“Trump has talked about changing Amazon’s tax treatment because he’s worried about mom-and-pop retailers being put out of business.”
Mr. Swan added:
“Trump’s wealthy friends tell him Amazon is destroying their businesses. His real estate buddies tell him — and he agrees — that Amazon is killing shopping malls and brick-and-mortar retailers.”
Shares of Amazon have tumbled more than 7 percent at one point Wednesday, but they pared those losses after a White House official told Reuters there were no specific policy changes related to Amazon being considered at the moment. But the official added that the administration is always looking at different options on a range of policy issues.
How concerned should investors be?
GBH Insights analyst Daniel Ives writes:
“While it’s now a hand holding time for Amazon given this new regulatory potential threat, we believe the reality of these worries altering the company’s business model and future tax structure are low and we would be buyers of the name on weakness.”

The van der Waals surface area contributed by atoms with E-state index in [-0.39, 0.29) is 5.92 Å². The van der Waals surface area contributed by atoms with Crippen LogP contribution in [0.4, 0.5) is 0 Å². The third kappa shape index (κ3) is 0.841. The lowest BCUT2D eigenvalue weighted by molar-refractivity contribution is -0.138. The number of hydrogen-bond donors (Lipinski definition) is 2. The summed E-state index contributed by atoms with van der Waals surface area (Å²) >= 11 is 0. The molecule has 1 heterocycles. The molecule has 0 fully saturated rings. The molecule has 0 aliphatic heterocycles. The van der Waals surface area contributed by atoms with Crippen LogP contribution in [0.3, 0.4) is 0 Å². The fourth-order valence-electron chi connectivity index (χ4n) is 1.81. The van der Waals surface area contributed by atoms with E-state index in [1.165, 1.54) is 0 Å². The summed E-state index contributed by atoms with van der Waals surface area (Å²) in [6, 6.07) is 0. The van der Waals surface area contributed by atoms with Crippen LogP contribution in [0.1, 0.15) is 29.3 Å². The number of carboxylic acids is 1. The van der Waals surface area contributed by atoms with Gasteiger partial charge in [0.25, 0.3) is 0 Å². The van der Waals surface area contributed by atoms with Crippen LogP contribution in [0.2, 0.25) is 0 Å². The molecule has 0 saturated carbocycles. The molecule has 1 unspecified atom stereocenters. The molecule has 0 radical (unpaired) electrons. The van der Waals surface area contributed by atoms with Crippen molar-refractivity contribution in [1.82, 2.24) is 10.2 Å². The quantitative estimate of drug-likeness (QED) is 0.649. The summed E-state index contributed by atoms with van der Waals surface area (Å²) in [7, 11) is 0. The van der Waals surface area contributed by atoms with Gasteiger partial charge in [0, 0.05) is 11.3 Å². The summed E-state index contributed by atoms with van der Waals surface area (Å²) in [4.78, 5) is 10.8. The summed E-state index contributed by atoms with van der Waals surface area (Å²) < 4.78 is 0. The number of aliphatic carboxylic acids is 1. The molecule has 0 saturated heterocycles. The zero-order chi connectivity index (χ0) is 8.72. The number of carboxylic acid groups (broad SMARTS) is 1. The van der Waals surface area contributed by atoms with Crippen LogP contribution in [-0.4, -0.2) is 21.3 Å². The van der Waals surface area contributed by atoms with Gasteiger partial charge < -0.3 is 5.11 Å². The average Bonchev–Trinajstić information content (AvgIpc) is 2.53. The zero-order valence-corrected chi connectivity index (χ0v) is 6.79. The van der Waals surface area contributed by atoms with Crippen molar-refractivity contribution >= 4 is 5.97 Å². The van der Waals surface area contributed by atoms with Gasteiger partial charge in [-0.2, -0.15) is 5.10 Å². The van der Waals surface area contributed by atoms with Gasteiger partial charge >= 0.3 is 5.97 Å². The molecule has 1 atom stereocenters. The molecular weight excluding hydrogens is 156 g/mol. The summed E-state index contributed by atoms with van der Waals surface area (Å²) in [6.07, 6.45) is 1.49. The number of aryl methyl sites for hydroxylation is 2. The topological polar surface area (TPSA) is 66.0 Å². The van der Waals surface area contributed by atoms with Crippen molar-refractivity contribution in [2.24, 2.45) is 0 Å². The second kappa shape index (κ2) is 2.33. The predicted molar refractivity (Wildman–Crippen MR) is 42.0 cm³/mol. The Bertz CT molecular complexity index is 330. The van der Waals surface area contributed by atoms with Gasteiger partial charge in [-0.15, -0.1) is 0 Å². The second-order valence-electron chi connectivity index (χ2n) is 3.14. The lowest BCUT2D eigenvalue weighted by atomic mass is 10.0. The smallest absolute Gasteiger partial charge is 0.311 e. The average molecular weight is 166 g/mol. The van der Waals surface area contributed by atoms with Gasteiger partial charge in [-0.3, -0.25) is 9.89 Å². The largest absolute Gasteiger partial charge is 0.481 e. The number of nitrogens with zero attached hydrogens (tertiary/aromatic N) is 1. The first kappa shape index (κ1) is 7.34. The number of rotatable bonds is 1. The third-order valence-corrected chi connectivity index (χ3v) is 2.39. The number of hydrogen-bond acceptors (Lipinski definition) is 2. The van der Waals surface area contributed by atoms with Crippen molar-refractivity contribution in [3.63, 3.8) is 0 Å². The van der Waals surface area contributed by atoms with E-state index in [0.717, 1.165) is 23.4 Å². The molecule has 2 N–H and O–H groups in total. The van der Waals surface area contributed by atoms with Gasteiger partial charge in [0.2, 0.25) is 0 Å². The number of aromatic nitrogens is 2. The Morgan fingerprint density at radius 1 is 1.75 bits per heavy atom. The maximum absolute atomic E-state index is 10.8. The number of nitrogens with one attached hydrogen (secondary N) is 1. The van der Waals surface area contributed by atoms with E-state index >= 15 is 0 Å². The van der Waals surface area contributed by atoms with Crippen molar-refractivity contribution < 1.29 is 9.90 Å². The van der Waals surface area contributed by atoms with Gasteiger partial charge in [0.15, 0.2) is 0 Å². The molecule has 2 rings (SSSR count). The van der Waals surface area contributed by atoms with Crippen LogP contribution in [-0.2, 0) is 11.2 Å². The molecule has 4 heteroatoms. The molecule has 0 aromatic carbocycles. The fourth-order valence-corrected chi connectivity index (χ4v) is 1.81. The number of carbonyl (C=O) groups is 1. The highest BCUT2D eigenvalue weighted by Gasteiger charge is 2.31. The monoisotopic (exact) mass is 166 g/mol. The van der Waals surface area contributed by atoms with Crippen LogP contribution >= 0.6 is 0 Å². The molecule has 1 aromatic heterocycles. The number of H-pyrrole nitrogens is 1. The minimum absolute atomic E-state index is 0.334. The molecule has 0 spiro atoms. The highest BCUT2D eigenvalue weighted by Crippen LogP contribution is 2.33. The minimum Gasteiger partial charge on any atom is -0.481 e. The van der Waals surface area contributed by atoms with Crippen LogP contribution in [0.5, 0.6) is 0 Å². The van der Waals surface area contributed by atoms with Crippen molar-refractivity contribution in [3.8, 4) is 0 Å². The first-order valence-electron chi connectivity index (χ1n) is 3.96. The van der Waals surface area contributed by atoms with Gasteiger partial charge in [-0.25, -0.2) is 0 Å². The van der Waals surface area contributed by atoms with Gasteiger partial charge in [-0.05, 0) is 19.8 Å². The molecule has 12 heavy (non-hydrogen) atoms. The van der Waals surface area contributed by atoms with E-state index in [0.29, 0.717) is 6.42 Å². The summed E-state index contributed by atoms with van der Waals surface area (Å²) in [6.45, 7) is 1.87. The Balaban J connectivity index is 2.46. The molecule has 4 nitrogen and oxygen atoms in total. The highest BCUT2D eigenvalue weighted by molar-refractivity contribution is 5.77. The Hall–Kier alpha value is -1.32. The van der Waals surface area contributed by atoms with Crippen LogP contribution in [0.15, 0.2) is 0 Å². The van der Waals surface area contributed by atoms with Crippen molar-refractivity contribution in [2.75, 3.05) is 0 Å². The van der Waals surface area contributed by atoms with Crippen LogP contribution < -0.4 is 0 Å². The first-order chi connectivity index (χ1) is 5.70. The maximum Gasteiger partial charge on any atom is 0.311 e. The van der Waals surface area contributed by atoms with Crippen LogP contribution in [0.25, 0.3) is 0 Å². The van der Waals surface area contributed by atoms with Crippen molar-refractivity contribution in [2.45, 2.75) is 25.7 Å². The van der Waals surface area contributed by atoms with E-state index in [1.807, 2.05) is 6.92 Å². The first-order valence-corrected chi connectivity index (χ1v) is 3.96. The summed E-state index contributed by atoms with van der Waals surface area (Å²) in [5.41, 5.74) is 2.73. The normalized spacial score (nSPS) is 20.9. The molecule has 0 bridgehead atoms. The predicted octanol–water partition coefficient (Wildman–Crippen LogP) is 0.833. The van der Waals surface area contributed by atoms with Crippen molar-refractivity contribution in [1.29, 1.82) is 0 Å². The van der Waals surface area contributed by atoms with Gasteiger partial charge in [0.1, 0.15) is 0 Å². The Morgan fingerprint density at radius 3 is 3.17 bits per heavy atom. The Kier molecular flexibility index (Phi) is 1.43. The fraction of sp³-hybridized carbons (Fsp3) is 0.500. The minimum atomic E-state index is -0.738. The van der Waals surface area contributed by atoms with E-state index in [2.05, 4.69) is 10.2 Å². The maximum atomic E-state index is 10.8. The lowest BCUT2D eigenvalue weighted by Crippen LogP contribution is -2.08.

Guess which companies are benefiting from Amazon's woes? Retailers, the FT points out.
On a day when the stocks on Wall Street are flat, Macy’s was up 3.5 percent, J.C. Penney has gained 5.5 percent, Walmart rose 1.7 percent, Target increased 1.8 percent, and Kohl’s was up 2.4 percent.
Are investors waking up to Tesla’s real problem?
The electric carmaker’s shares are down 7 percent Wednesday, after plunging 8 percent on Tuesday.
Tuesday’s slide was driven, in part, by the National Transportation Safety Board’s announcement that it was investigating a fatal crash last week involving a Tesla vehicle in California. News that Jaguar Land Rover was teaming up with Alphabet Inc.’s Waymo unit probably didn't help either.